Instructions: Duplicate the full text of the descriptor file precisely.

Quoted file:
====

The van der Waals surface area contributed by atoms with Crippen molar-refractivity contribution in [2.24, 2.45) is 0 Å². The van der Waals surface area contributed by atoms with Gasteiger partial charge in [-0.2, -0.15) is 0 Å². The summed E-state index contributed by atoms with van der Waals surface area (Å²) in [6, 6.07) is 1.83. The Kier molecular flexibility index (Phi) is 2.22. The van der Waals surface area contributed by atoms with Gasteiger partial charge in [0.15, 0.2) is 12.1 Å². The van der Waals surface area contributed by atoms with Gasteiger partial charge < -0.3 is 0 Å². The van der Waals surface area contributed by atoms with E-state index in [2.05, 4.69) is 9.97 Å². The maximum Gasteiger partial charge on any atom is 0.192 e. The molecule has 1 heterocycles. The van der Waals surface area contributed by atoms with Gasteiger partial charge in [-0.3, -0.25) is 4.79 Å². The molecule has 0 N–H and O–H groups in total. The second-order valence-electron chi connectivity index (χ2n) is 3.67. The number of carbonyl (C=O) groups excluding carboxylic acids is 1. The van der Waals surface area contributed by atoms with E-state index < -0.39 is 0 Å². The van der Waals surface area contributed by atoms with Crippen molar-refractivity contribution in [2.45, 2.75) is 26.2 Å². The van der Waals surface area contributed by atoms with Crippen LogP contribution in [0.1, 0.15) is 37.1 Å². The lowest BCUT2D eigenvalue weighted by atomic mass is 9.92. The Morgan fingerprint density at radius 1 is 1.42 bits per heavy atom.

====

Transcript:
The van der Waals surface area contributed by atoms with Crippen molar-refractivity contribution in [2.24, 2.45) is 0 Å². The van der Waals surface area contributed by atoms with Gasteiger partial charge in [-0.2, -0.15) is 0 Å². The summed E-state index contributed by atoms with van der Waals surface area (Å²) in [6, 6.07) is 1.83. The Kier molecular flexibility index (Phi) is 2.22. The van der Waals surface area contributed by atoms with Gasteiger partial charge in [0.15, 0.2) is 12.1 Å². The van der Waals surface area contributed by atoms with Gasteiger partial charge < -0.3 is 0 Å². The van der Waals surface area contributed by atoms with E-state index in [2.05, 4.69) is 9.97 Å². The maximum Gasteiger partial charge on any atom is 0.192 e. The molecule has 1 heterocycles. The van der Waals surface area contributed by atoms with Gasteiger partial charge in [-0.3, -0.25) is 4.79 Å². The molecule has 0 N–H and O–H groups in total. The second-order valence-electron chi connectivity index (χ2n) is 3.67. The number of carbonyl (C=O) groups excluding carboxylic acids is 1. The van der Waals surface area contributed by atoms with E-state index < -0.39 is 0 Å². The van der Waals surface area contributed by atoms with Crippen molar-refractivity contribution in [2.45, 2.75) is 26.2 Å². The van der Waals surface area contributed by atoms with Crippen LogP contribution in [0.1, 0.15) is 37.1 Å². The lowest BCUT2D eigenvalue weighted by atomic mass is 9.92. The Morgan fingerprint density at radius 1 is 1.42 bits per heavy atom.